Beef Cattle Institute hosts continuing education for rural veterinary practitioners

The Beef Cattle Institute at Kansas State University will host several continuing education events that will focus on improving the long-term viability of rural veterinary practices. The first meeting, Rural Veterinary Practitioner Conference: Preparing for Disease Challenges, will be held June 3-4 in Manhattan, providing nine hours of continuing education. The program will address prepping for disease challenges including securing the beef supply and diagnostic disease trends. For registration information, visit beefcattleinstitute.org/rural-veterinary-practitioner-conference/about/.

Market in “Good State” according to Virginia beef leader

Jason Carter, executive director of the Virginia Cattlemen’s Association and Virginia Beef Industry Council, says things look more positive for the state’s beef farmers since prices have rebounded considerably. Virginia is a feeder cattle state and demand has increased and is projected to remain strong for some time. Because beef is the nation’s most expensive protein, increased demand is a sign of improved consumer confidence.

University of Florida project to improve Brahman cattle

Scientists at the University of Florida plan to develop Brahman cattle that can better tolerate heat, produce more tender meat and have improved fertility. Researchers would like Brahman cattle owners from Florida to participate in the project, but first researchers will collect pedigree data and records from producers. This data will identify animals with superior marbling, tenderness and fertility. The goal is to improve the purebred Brahman population in Florida. Florida ranchers who want to participate in this study may call 352-392-2367.

Researchers say $25M grant has increased safety of U.S. beef.

Five years ago the USDA’s Agriculture National Institute of Food and Agriculture awarded a $25 million grant to the University of Nebraska and 14 other universities and two research organizations to study the Shiga toxin producing Escherichia coli (STEC). This project has given scientists a better understanding of the ecology and frequency of the potentially deadly E. coli pathogen in cattle and beef products. Two-thirds of the original $25 million grant has been used for research and one-third has been used for education and outreach.

Learn latest techniques for grazing cattle

Four beef management workshops will be held for southern Iowa beef producers this spring. Session dates of May 30 and 31 and June 1 will allow attendees to learn from experts who will speak about beef cattle nutrition and grazing, animal updates for beef veterinarians, and health topics. For more information, contact Joe Sellers at 641-203-1270 or sellers@iastate.edu. Visit http://www.iowabeefcenter.org/events/SpringBeefWorkshops2017.pdf to read the program brochure.

Cargill sells two yards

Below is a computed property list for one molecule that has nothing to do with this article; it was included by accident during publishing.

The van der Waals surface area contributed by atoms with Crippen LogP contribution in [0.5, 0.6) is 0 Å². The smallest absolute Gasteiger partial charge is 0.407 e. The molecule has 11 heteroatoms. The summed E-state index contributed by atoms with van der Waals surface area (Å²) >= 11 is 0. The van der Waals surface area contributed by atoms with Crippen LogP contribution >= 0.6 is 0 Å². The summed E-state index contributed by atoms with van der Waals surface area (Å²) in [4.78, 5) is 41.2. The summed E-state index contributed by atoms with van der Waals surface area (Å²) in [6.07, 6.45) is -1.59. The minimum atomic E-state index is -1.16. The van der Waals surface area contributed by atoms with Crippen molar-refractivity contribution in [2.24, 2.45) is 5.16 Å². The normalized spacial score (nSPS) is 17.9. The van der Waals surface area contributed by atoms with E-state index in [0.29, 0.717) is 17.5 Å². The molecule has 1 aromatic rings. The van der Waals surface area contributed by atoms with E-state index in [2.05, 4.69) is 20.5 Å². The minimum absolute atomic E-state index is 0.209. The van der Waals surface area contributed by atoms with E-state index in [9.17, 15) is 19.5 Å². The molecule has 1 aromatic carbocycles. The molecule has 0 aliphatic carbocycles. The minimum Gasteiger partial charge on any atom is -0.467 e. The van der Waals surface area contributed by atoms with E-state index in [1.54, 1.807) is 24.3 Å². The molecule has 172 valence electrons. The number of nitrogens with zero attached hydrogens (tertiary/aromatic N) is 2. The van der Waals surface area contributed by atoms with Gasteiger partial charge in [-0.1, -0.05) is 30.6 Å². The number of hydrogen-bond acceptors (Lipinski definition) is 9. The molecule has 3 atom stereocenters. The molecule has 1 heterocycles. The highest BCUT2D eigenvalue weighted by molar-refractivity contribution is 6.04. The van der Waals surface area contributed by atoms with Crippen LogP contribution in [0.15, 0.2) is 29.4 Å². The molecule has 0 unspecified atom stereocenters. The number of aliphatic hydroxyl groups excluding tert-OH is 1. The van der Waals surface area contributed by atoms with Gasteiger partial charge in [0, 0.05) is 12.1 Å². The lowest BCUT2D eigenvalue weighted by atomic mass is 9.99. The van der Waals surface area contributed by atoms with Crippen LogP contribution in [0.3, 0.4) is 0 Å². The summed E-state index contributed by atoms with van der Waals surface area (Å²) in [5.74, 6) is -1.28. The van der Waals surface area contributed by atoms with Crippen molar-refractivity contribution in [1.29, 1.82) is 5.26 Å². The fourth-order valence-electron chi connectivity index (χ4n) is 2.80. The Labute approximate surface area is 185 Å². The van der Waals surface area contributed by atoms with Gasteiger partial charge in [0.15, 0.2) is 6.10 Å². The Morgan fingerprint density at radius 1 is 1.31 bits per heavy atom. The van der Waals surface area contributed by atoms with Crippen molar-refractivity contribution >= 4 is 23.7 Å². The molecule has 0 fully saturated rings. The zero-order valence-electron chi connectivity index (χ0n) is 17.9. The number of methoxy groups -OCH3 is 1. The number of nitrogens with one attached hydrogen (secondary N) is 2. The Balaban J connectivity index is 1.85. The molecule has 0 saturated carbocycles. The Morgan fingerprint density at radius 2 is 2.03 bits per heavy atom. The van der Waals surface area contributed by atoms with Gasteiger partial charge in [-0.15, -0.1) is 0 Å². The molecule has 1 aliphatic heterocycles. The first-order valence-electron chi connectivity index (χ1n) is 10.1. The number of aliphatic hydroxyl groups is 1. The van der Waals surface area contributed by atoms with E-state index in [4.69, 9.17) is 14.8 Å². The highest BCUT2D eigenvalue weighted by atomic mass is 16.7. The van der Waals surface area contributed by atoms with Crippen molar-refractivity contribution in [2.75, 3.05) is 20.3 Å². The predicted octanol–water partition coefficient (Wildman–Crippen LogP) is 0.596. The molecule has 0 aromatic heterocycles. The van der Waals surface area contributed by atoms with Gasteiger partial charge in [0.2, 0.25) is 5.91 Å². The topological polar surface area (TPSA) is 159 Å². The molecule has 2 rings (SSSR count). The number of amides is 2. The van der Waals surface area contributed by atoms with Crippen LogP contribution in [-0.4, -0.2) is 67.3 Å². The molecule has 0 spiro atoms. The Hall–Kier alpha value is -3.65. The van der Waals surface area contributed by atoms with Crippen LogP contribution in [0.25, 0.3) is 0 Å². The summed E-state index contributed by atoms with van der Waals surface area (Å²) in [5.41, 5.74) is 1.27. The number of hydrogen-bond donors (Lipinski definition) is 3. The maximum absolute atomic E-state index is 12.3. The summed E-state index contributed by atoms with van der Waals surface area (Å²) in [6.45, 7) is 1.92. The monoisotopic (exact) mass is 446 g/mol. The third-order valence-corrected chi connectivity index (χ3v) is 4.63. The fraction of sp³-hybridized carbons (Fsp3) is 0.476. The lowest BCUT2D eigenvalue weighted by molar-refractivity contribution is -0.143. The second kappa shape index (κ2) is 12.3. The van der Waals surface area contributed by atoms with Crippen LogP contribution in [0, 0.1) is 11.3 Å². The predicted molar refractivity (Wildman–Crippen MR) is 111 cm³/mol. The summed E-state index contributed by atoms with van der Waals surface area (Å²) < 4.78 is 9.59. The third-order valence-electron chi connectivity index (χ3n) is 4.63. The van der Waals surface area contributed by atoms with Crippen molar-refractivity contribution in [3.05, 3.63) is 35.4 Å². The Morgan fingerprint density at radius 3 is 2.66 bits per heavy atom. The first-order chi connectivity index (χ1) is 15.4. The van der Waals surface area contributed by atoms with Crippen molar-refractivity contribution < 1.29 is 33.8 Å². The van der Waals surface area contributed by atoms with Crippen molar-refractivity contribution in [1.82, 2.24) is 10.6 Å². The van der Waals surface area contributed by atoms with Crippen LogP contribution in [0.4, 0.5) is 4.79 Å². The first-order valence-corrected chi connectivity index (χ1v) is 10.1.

Cargill has sold two feedlots in Kansas and Colorado to Green Plains Inc. for $36.7 million. The sale is still pending a definitive agreement and regulatory review. Cattle will continue to be marketed to Cargill. The former Cargill Leoti, Kansas, and Yuma, Colorado, feedlots were feeding some 155,000 cattle at the time of the sale. With the purchase of Cargill’s feedlots, Green Plains Cattle Company will become the fourth largest cattle feeder in the U.S. with a total capacity of more than 255,000 head.

AFBF applauds Regulatory Accountability Act

The American Farm Bureau Federation (AFBF) strongly supports the bipartisan Regulatory Accountability Act, which would require federal agencies to issue the most “cost-effective” rules necessary to accomplish their goals. The Regulatory Accountability Act would require federal agencies to conduct a cost-benefit analysis before issuing a new rule, and then issue what is determined to be the most “cost-effective” rule. To learn more about this proposed legislation, visit https://www.congress.gov/bill/115th-congress/house-bill/5.

MSU Extension offers Advanced Genetic Technology in Beef Cattle lectureship May 8-9

Montana State University Extension and South Dakota State University Extension are joining the King Ranch Institute for Ranch Management to offer the Application of Advanced Genetic Technology in Beef Cattle lecture on May 8-9 in Bozeman, Montana. The program will strengthen the basic understanding of genetic principles among attendees. Attendees will also receive additional genetic information that will enable them to apply advanced genetic technologies in seedstock and commercial cattle operations. For more information visit http://krirm.tamuk.edu/lectureships/genetictechnology/, or call the KRIRM office at (361) 593-5401.

2017 agriculture census to arrive in December

Every five years, USDA’s National Agricultural Statistics Service (NASS) conducts the Census of Agriculture. The 2017 ag census will be mailed in mid-December, 2017 and will be a complete count of all U.S. farms, ranches and operators. It is important to collect the number of farms in rural areas and counties, to help determine finances and other resources for programs that support these communities. New farmers or those who did not receive a Census of Agriculture in 2012 may sign up for the 2017 Census of Agriculture at www.agcensus.usda.gov.

New app assists consumers with meat purchases

The variety of beef cuts and their respective cooking methods can be confusing for many consumers. The North American Meat Institute has a new app called MyMeatUp, which was designed to assist millennial consumers with their meat purchases. Available for both Android and Apple devices, this free app provides a complete guide to beef, pork, lamb and veal cuts. The app explains various cooking methods, such as broiling, grilling, roasting, pan frying, stir frying, slow cooker and more.